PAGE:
Of the original 51 photos I took, this final batch of 23 is obviously the crop that I liked the best. It is often difficult to explain why you have chosen one image over another and it can be even more difficult to critique the photos you have taken, especially in situations such as this, as you are only ever going to pick those images you like over those you do not like so much, but of course your preference is never going to be the same as the next persons!
My choice of ‘first selects’ have been picked as they seem more pleasing to me, according to my photographic eye, lighting and/or the design of each stands out a little more than the 13 I have decided to ‘leave behind’.
Step four – group and review
Take a break from the process in order to return to it with a refreshed eye. Using the browser software, put just the first selects together and review your choice. Go back to the other images left out and confirm that you have made your preferred choice.
It got to a point where I was not able to look at the photos anymore and needed to walk away from my choices. I could not think straight and everything seemed to be blurring into one, I therefore returned with refreshed eyes after about 18-hours and immediately reduced my list of 10 images down to just five – I think I had been subconsciously thinking about this in the night – so I knew that I had already made my preferred choices.
I was unable to justify my choices as easily yesterday, but today I can comment more freely on these five images.
I have always been fascinated by the structure of the roofing here in Korea, what you can see in this image is not just afforded to temples or buildings of importance, but most of the old buildings and houses have roofs of this kind.
Of all the structural images I took, I feel that this one best depicts the shape and flow of the temple’s roof. The narrow depth of field highlights the corner stone of the building and the shadows help to enhance the shapes more. The blue of the winter sky feels quiet washed out here, but that is okay as it makes the man-made structure more prominent in the frame.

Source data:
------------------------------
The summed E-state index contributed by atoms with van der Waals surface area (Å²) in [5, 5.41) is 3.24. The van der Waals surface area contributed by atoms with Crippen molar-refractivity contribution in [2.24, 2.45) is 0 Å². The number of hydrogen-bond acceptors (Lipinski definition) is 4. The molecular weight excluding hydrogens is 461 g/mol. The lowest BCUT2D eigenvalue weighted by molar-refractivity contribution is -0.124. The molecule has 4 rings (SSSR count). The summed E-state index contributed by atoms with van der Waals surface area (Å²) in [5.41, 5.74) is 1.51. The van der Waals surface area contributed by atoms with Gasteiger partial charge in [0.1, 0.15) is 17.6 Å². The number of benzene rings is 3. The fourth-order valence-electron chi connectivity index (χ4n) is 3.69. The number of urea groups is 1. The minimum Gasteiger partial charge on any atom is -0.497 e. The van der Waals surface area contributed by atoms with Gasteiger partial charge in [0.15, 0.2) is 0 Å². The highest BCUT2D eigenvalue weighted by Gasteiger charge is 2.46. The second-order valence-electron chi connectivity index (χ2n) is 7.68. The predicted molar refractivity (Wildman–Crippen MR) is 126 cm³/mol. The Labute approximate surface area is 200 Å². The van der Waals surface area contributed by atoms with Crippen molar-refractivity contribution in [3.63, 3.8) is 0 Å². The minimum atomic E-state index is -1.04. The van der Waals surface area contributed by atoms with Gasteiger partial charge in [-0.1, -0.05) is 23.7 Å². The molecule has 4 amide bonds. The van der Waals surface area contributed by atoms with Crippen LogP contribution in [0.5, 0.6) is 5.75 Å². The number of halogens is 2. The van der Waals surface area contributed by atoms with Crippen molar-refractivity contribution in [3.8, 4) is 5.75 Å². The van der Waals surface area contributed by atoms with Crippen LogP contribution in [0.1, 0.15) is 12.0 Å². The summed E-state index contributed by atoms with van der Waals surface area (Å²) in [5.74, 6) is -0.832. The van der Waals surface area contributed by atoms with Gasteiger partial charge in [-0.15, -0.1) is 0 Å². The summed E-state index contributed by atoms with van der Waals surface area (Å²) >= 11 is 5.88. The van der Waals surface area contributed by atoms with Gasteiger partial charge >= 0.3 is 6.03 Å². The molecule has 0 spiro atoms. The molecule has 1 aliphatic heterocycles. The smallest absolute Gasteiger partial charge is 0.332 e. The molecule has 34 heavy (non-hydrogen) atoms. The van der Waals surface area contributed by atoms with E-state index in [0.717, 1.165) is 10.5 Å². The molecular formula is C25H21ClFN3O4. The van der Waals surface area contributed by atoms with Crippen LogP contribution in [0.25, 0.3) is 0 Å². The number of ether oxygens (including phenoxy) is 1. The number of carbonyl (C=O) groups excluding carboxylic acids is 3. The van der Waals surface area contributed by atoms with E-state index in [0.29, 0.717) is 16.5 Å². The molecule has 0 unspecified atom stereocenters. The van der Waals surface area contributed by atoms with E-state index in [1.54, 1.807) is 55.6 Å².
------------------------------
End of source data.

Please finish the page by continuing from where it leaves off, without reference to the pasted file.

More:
I was quiet drawn to these head stones, and looking at my original contact sheet realized that I took quiet a few photographs of them. Of the batch, this one appeals more as the sun and shadows cast by it makes the carvings ‘pop’ on the page. The tight crop and angle of the lines draw you into the back of the image, but your eyes keep coming back to the front stone, just to look and see if you have missed any detail. The one thing I do not like about this shot is the over exposed sky in the back of the frame as unfortunately this is where the lines in the shot lead your vision.
Something you do not see often in temple grounds are temple bells, so I was really pleased to make the most of my find and capture some images of this one. The carved headstones in the previous image were placed around the base of this belfry. The other images I took of the bell were quiet ordinary, but this one stood out as it has been taken from a different angle, taking in both the pattern and the wooden pole that strikes it. The light is also nice in this shot as not only does it pick out the carved detail on the bell, but it also highlights some of the background information that is nicely out of focus so as not to distract the viewer from the main object, that being the bell.